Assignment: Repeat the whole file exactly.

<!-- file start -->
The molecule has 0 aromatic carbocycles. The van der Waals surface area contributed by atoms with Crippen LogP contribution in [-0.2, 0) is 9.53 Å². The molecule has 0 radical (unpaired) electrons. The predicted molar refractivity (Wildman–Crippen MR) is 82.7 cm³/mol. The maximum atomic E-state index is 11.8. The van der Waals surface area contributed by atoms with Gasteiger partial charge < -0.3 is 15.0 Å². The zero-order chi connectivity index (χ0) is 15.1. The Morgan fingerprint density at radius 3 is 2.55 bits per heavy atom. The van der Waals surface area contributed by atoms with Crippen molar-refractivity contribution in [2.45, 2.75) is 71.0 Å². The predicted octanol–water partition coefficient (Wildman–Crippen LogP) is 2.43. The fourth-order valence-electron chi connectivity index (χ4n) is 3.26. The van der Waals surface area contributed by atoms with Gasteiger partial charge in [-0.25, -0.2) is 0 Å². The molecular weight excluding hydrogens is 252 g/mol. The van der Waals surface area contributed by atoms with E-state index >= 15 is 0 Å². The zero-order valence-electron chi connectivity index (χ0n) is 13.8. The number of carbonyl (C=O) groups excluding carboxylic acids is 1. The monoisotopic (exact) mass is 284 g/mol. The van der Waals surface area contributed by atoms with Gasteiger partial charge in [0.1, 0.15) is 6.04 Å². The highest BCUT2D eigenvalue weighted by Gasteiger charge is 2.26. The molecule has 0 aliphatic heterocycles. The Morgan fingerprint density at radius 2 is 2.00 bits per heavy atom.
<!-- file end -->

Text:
The molecule has 0 aromatic carbocycles. The van der Waals surface area contributed by atoms with Crippen LogP contribution in [-0.2, 0) is 9.53 Å². The molecule has 0 radical (unpaired) electrons. The predicted molar refractivity (Wildman–Crippen MR) is 82.7 cm³/mol. The maximum atomic E-state index is 11.8. The van der Waals surface area contributed by atoms with Gasteiger partial charge < -0.3 is 15.0 Å². The zero-order chi connectivity index (χ0) is 15.1. The Morgan fingerprint density at radius 3 is 2.55 bits per heavy atom. The van der Waals surface area contributed by atoms with Crippen molar-refractivity contribution in [2.45, 2.75) is 71.0 Å². The predicted octanol–water partition coefficient (Wildman–Crippen LogP) is 2.43. The fourth-order valence-electron chi connectivity index (χ4n) is 3.26. The van der Waals surface area contributed by atoms with Gasteiger partial charge in [-0.25, -0.2) is 0 Å². The molecular weight excluding hydrogens is 252 g/mol. The van der Waals surface area contributed by atoms with E-state index >= 15 is 0 Å². The zero-order valence-electron chi connectivity index (χ0n) is 13.8. The number of carbonyl (C=O) groups excluding carboxylic acids is 1. The monoisotopic (exact) mass is 284 g/mol. The van der Waals surface area contributed by atoms with Gasteiger partial charge in [0.1, 0.15) is 6.04 Å². The highest BCUT2D eigenvalue weighted by Gasteiger charge is 2.26. The molecule has 0 aliphatic heterocycles. The Morgan fingerprint density at radius 2 is 2.00 bits per heavy atom.